I'm consistently fascinated by how pop cultural mega-properties take hold in the discourse of the group they are ostensibly created for, the fans. There's an interesting cycle created here.
As the internet's "official" criticism gets more and more wrapped up in hot takes and first-to-publish reviews, the meme-ification of pop culture - by which new movies, TV shows, comics, and whatever else get stripped down to their components and waved like flags above people who identify with those particular components - takes longer, and bears richer outcomes.
This meme-ification serves as a kind of corrective, as people sit with something they've enjoyed and creatively express what it meant to them, removed from any obligation to describe in "objective" prose whether a movie deserves 3 stars or 4, or has a bad first act but a good third. It's like watching fandom, itself, reproduce. It's how movies like Mad Max: Fury Road or Rogue One: A Star Wars Story become more than the sum of their parts - in fact escaping the value of their parts altogether. They cease to be films at all, and become pop art.
Take Rogue One as an example. The film certainly received a grand portion of overarching critical praise - it currently sits at 85% on Rotten Tomatoes - and some of the writers more beloved of the film described it as being equal to The Empire Strikes Back. Those people are wrong and crazy, but certainly demonstrate their enthusiasm - possibly reaching through hyperbole to a gut-level means of expressing their actual "well, I just had a really good time" response.
As a piece of filmmaking, Rogue One has some fairly evident problems. The largest of these is its trouble getting started. The first half of the movie or so is muddy in its intentions and choppy in its storytelling, and does an exceptionally poor job, particularly, of setting up its principal character (Felicity Jones' Jyn Erso) as a protagonist with a clear characteristics, goals, and flaws.
On what is, again, more of a gut level, it's difficult to fall in love with Jyn the first time you watch Rogue One... but the internet did anyway. Or perhaps more accurately, the alchemy of elements - a year's worth of anticipation stoked by excitement about The Force Awakens, alongside Rogue One's own excellent, cutting-room-floor-based trailers, plus the late addition of actually watching the film once, twice, or five times [cough] - leads to an enhanced sense of affection for Jyn.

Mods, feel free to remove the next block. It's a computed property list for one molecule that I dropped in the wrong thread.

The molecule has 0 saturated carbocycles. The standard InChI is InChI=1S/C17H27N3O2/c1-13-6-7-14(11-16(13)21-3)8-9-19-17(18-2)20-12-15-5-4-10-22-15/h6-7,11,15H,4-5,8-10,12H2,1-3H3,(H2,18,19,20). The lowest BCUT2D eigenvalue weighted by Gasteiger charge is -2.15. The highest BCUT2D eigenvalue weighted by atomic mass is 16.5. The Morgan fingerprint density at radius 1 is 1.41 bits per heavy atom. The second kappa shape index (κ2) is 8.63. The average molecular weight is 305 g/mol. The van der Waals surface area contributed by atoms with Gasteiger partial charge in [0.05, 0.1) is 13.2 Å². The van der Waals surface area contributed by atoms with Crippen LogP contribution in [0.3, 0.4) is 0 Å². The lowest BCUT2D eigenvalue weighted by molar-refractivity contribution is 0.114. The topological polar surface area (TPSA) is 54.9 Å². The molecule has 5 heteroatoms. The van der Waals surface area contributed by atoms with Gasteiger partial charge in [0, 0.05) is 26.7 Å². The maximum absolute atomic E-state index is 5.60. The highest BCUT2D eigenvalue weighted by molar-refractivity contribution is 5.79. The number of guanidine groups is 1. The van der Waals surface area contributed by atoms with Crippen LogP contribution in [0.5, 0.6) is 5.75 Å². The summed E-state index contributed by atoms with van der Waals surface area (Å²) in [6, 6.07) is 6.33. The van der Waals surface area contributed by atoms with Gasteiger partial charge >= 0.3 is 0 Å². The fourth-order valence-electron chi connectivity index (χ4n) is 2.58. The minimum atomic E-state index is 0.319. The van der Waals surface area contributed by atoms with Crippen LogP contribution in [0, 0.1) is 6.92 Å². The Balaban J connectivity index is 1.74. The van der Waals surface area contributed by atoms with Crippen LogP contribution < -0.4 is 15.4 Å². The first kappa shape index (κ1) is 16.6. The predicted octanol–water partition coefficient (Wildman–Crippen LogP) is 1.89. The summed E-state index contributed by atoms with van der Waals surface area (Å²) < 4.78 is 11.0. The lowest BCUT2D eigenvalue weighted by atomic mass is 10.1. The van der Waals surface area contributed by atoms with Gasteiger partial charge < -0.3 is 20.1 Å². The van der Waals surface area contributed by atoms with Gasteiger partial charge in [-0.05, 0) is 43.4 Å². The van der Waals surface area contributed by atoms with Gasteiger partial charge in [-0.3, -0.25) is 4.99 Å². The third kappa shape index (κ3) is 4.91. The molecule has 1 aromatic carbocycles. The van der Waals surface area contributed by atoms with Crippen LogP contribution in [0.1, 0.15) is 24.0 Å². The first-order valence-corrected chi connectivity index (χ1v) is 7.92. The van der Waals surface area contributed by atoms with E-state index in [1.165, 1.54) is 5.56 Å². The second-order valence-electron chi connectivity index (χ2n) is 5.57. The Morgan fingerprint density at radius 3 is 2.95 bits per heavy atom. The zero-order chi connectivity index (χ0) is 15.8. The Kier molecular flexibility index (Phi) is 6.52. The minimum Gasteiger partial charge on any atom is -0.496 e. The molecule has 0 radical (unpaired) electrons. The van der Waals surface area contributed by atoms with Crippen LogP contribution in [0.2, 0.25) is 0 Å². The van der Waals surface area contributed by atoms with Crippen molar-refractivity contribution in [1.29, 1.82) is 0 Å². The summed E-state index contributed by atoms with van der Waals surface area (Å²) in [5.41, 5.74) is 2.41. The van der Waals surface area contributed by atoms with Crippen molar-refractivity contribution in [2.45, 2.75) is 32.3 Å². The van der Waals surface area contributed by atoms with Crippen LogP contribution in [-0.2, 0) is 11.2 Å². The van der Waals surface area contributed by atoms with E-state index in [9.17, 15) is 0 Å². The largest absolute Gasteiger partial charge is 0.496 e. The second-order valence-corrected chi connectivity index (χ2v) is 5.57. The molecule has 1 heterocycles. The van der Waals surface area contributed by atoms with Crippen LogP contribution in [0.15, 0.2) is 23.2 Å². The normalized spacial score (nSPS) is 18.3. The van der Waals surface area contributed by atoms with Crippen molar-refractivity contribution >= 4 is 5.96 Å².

I didn't find Jyn particularly compelling the first time I watched Rogue One, but I adore her now. She'll never be Rey or Luke to me, but she'll have her action figure on the shelf next to those two regardless. I'm glad she exists, super glad children get to have her as an icon, and pretty depressed we aren't going to see her in any more movies.
A big part of this conversion - and it happened with Diego Luna's Cassian Andor too, and Riz Ahmed's Bodhi Rook, another two characters horribly served by the actual film itself - was in watching how fans on the internet reacted to Jyn, and to Rogue One. In a movie as teeming with minute detail as a Star Wars film, it's pretty easy for every single Star Wars-enthused person to find the one or two things about the movie that tickle their fancy beyond any rational explanation (I myself went down a Bor Gullet rathole from which I have not fully emerged). Naturally, the lion's share of this fancy-tickling centers around the central characters, who are there for exactly that purpose: to serve as our avatars in the Star Wars world and, eventually, the icons that we take away with us afterwards.